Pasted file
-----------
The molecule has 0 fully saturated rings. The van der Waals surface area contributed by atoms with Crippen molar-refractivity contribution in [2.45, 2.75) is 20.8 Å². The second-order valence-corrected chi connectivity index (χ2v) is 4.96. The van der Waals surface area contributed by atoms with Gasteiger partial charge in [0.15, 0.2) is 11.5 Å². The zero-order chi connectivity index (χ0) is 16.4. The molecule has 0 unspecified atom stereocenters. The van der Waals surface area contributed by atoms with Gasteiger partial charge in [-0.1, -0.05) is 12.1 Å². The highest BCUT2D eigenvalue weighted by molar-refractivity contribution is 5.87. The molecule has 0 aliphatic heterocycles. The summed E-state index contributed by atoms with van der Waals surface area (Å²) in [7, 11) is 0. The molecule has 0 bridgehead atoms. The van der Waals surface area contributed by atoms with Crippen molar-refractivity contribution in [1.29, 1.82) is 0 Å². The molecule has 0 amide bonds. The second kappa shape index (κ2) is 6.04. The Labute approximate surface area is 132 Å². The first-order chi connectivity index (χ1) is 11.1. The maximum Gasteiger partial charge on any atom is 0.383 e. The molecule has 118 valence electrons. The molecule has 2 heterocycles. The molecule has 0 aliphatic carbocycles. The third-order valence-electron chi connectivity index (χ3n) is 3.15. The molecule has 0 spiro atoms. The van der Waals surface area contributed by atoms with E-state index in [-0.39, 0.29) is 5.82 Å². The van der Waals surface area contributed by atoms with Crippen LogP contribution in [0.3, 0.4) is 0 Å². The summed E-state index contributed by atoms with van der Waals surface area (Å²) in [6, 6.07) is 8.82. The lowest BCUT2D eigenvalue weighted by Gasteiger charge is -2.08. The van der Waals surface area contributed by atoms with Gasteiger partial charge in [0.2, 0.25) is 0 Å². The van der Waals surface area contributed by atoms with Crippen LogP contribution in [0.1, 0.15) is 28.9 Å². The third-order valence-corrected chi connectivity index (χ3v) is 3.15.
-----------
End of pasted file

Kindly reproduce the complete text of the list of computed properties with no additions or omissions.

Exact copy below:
The molecule has 0 fully saturated rings. The van der Waals surface area contributed by atoms with Crippen molar-refractivity contribution in [2.45, 2.75) is 20.8 Å². The second-order valence-corrected chi connectivity index (χ2v) is 4.96. The van der Waals surface area contributed by atoms with Gasteiger partial charge in [0.15, 0.2) is 11.5 Å². The zero-order chi connectivity index (χ0) is 16.4. The molecule has 0 unspecified atom stereocenters. The van der Waals surface area contributed by atoms with Gasteiger partial charge in [-0.1, -0.05) is 12.1 Å². The highest BCUT2D eigenvalue weighted by molar-refractivity contribution is 5.87. The molecule has 0 aliphatic heterocycles. The summed E-state index contributed by atoms with van der Waals surface area (Å²) in [7, 11) is 0. The molecule has 0 bridgehead atoms. The van der Waals surface area contributed by atoms with Crippen molar-refractivity contribution in [1.29, 1.82) is 0 Å². The molecule has 0 amide bonds. The second kappa shape index (κ2) is 6.04. The Labute approximate surface area is 132 Å². The first-order chi connectivity index (χ1) is 11.1. The maximum Gasteiger partial charge on any atom is 0.383 e. The molecule has 118 valence electrons. The molecule has 2 heterocycles. The molecule has 0 aliphatic carbocycles. The third-order valence-electron chi connectivity index (χ3n) is 3.15. The molecule has 0 spiro atoms. The van der Waals surface area contributed by atoms with E-state index in [-0.39, 0.29) is 5.82 Å². The van der Waals surface area contributed by atoms with Crippen LogP contribution in [0.3, 0.4) is 0 Å². The summed E-state index contributed by atoms with van der Waals surface area (Å²) in [6, 6.07) is 8.82. The lowest BCUT2D eigenvalue weighted by Gasteiger charge is -2.08. The van der Waals surface area contributed by atoms with Gasteiger partial charge in [0.2, 0.25) is 0 Å². The van der Waals surface area contributed by atoms with Crippen LogP contribution in [0.1, 0.15) is 28.9 Å². The third-order valence-corrected chi connectivity index (χ3v) is 3.15.